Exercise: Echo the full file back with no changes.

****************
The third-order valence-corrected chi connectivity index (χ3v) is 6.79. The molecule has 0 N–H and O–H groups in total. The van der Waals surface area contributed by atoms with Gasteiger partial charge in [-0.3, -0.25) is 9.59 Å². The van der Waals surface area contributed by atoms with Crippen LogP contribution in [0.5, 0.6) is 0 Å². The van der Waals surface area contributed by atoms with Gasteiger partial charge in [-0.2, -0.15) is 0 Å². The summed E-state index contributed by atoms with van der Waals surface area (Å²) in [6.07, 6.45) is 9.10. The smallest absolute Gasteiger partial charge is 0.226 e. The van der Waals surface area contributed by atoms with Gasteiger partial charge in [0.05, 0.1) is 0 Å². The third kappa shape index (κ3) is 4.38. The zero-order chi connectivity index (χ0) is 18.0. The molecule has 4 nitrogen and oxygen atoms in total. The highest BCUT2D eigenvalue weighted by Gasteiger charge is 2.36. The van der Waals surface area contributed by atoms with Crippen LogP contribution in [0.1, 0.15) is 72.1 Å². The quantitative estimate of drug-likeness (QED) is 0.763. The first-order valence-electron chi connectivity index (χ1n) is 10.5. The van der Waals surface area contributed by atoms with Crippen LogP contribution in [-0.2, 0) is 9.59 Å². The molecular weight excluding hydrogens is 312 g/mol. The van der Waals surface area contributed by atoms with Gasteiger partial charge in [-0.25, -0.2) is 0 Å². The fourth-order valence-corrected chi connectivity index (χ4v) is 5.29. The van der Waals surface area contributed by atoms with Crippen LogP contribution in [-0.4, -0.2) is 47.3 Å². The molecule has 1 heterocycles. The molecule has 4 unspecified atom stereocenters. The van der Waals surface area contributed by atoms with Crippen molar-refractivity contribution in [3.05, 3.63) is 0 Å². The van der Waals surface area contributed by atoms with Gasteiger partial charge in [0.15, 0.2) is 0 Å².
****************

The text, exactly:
The third-order valence-corrected chi connectivity index (χ3v) is 6.79. The molecule has 0 N–H and O–H groups in total. The van der Waals surface area contributed by atoms with Gasteiger partial charge in [-0.3, -0.25) is 9.59 Å². The van der Waals surface area contributed by atoms with Crippen LogP contribution in [0.5, 0.6) is 0 Å². The van der Waals surface area contributed by atoms with Gasteiger partial charge in [-0.2, -0.15) is 0 Å². The summed E-state index contributed by atoms with van der Waals surface area (Å²) in [6.07, 6.45) is 9.10. The smallest absolute Gasteiger partial charge is 0.226 e. The van der Waals surface area contributed by atoms with Gasteiger partial charge in [0.05, 0.1) is 0 Å². The third kappa shape index (κ3) is 4.38. The zero-order chi connectivity index (χ0) is 18.0. The molecule has 4 nitrogen and oxygen atoms in total. The highest BCUT2D eigenvalue weighted by Gasteiger charge is 2.36. The van der Waals surface area contributed by atoms with Crippen LogP contribution in [0.1, 0.15) is 72.1 Å². The quantitative estimate of drug-likeness (QED) is 0.763. The first-order valence-electron chi connectivity index (χ1n) is 10.5. The van der Waals surface area contributed by atoms with Crippen LogP contribution in [-0.2, 0) is 9.59 Å². The molecular weight excluding hydrogens is 312 g/mol. The van der Waals surface area contributed by atoms with Gasteiger partial charge in [-0.25, -0.2) is 0 Å². The fourth-order valence-corrected chi connectivity index (χ4v) is 5.29. The van der Waals surface area contributed by atoms with Crippen LogP contribution in [-0.4, -0.2) is 47.3 Å². The molecule has 1 heterocycles. The molecule has 4 unspecified atom stereocenters. The van der Waals surface area contributed by atoms with Crippen molar-refractivity contribution in [3.05, 3.63) is 0 Å². The van der Waals surface area contributed by atoms with Gasteiger partial charge in [0.15, 0.2) is 0 Å².